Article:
Saturday, November 28, 2009

Review of Conquerors of Time

BOOK REVIEW – New Zealand Herald (Friday, November 27, 2009)

Conquerors of Time
Lynn McConnell
Sports Books

What a great shame this book could not find a home in New Zealand.

Veteran sports journalist and prolific author Lynn McConnell (this is his 16th book) formulated the idea for this book as a repudiation of some theories posited in James McNeish's acclaimed novel Lovelock. However, his focus soon changed to the quality of the 1936 1500m final and in particular the quality of the field in what was the first competitive era of middle-distance running.

It is a book whose protagonist is a New Zealand hero, though it is not a New Zealand book as such, and perhaps that is what made potential publishing houses here fidgety. It certainly couldn't have been the quality.

This could be considered the mortar around the Lovelock foundation stones – The Legend of Lovelock (1964), by Norman Harris and As If Running on Air (2008), Lovelock's diaries edited by David Colquhoun – but Conquerors of Time is more than that also.

It is a fascinating study into a golden era of the mile and metric mile, perhaps, alongside the race for the four-minute mile, the golden era.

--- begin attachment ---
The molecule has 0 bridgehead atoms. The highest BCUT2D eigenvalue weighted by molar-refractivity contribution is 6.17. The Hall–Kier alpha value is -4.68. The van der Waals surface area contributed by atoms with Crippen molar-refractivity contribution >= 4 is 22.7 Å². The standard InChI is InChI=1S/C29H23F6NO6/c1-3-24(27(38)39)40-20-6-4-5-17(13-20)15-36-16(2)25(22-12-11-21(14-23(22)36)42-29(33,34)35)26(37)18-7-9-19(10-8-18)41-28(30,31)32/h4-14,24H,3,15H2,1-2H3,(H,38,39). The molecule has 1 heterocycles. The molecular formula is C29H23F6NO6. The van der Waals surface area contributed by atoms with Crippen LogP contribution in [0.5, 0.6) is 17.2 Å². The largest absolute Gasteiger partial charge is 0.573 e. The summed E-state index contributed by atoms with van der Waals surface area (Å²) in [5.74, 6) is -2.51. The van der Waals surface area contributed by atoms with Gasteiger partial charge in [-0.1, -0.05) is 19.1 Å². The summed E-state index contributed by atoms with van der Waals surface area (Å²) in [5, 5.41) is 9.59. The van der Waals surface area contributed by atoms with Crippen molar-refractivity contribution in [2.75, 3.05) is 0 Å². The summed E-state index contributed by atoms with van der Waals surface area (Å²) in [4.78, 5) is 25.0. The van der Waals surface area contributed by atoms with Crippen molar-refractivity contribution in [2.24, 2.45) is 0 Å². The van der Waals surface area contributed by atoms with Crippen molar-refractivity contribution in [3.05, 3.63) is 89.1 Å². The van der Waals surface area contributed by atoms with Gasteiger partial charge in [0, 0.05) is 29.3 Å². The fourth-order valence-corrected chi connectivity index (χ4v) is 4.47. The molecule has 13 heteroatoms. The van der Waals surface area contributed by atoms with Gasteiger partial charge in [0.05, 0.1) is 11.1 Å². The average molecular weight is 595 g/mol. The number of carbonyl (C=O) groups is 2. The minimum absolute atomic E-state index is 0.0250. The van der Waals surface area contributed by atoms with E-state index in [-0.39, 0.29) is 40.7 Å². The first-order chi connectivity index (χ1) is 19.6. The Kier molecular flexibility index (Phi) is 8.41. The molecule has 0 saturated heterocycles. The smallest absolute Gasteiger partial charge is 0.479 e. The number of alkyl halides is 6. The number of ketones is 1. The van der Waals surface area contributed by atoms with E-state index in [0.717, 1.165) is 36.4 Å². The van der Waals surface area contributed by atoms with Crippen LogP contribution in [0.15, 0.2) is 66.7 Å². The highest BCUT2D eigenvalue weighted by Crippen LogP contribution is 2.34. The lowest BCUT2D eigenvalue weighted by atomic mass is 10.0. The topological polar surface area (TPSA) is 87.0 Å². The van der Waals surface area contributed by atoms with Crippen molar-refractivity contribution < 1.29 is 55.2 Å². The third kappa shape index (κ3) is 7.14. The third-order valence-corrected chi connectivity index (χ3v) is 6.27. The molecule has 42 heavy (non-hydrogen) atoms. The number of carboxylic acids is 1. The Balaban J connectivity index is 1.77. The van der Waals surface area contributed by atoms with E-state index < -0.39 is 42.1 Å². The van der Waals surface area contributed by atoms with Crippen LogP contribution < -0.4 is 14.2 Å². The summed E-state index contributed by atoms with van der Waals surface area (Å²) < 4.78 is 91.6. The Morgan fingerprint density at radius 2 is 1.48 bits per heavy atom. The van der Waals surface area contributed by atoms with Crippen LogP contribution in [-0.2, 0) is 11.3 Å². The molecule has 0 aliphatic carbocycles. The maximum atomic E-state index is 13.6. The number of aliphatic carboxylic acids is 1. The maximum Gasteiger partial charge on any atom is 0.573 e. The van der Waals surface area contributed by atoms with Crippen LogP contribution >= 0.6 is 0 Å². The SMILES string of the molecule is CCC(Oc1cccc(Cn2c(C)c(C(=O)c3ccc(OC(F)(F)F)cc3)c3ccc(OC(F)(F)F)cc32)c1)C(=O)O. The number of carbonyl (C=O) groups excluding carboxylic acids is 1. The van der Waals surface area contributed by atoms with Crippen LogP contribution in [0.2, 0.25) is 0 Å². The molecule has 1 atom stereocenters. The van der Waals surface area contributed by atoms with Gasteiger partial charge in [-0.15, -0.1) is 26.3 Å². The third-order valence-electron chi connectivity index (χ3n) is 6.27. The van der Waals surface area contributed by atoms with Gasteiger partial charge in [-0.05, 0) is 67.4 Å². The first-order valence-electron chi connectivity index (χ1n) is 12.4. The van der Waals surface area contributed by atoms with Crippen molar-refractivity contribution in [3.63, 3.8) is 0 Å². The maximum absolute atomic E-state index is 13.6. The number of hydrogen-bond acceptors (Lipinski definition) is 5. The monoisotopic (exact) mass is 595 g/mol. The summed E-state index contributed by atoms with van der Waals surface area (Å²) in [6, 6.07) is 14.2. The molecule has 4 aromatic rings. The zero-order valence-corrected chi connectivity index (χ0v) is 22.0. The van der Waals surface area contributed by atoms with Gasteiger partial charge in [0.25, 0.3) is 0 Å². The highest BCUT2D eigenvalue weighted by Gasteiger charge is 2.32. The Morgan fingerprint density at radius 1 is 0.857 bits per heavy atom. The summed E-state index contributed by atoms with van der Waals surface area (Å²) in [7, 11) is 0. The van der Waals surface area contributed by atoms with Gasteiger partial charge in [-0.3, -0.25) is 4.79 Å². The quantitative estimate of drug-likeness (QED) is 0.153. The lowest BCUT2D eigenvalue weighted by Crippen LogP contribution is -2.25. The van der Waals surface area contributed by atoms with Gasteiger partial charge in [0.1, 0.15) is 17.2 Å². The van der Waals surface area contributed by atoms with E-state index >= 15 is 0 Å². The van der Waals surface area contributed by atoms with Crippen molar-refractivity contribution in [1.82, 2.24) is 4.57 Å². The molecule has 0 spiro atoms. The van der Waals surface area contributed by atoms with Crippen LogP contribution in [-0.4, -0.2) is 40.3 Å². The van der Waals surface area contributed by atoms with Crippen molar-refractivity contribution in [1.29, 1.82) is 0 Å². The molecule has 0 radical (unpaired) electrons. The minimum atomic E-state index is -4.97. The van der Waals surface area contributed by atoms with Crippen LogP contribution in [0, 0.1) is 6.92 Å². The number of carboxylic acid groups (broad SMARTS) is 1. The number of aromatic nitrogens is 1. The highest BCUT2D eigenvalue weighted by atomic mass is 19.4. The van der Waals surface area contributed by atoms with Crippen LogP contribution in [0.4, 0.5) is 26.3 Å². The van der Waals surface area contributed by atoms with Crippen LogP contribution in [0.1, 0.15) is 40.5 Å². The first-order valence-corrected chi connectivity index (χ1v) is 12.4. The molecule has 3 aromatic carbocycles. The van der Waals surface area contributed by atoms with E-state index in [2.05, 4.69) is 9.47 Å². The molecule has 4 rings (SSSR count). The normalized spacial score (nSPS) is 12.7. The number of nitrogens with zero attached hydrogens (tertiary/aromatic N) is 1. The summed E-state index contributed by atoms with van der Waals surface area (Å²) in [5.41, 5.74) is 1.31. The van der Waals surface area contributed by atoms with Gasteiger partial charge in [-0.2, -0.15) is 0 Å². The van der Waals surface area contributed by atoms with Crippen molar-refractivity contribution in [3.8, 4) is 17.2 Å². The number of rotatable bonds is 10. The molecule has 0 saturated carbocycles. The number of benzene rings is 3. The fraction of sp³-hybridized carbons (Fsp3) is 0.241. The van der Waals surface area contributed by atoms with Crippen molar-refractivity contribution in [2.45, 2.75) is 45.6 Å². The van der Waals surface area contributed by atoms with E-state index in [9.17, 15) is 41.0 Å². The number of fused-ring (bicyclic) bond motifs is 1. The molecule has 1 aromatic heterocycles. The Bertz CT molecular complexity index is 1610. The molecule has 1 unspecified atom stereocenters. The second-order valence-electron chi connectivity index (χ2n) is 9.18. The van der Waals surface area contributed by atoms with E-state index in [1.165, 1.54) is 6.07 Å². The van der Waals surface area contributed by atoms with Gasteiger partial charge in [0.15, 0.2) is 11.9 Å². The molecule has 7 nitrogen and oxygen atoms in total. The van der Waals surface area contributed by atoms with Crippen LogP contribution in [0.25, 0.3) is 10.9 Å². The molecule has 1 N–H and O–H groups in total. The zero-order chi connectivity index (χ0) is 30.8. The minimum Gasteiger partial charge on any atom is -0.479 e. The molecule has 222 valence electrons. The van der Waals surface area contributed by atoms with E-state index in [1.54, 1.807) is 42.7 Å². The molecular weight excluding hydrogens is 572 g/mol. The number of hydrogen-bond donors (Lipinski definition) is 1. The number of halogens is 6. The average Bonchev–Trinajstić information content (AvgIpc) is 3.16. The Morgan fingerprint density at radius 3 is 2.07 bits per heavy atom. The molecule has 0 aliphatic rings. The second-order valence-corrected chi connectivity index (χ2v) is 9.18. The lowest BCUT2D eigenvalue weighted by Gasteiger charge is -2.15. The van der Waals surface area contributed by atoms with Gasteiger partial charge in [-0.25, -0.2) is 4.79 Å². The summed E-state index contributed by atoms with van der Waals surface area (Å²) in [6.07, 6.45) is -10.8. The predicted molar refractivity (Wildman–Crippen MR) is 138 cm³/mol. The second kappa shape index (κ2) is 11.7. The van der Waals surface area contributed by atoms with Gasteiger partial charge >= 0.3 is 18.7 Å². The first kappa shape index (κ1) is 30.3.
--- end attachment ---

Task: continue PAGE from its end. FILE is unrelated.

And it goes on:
Lovelock is cast, not surprisingly, as the lead character, but rivals such as Italian Luigi Beccali, Brit Sydney Wooderson and Americans Glenn Cunningham, Bill Bonthron and Gene Venzke do not sit idly in the shadow of Jack's brilliance.

Each enjoys their time in the spotlight, with a number of classic races re-run with the focus on one athlete at a time. There were the Race of the Century series at Princeton, the AAA champs in Britain, the 1500m final in Los Angeles '32 and, of course, the 1936 Olympic final in Berlin.

This is meticulously researched, by the time you have finished there is nothing you will not know about the build-up to the great race. If you like athletics, you will love this. If you enjoy character studies into the men who became the first middle-distance track legends, there is plenty for your too.

One minor criticism is that there is perhaps too much verbatim drawing upon contemporary tracts.

- Dylan Cleaver

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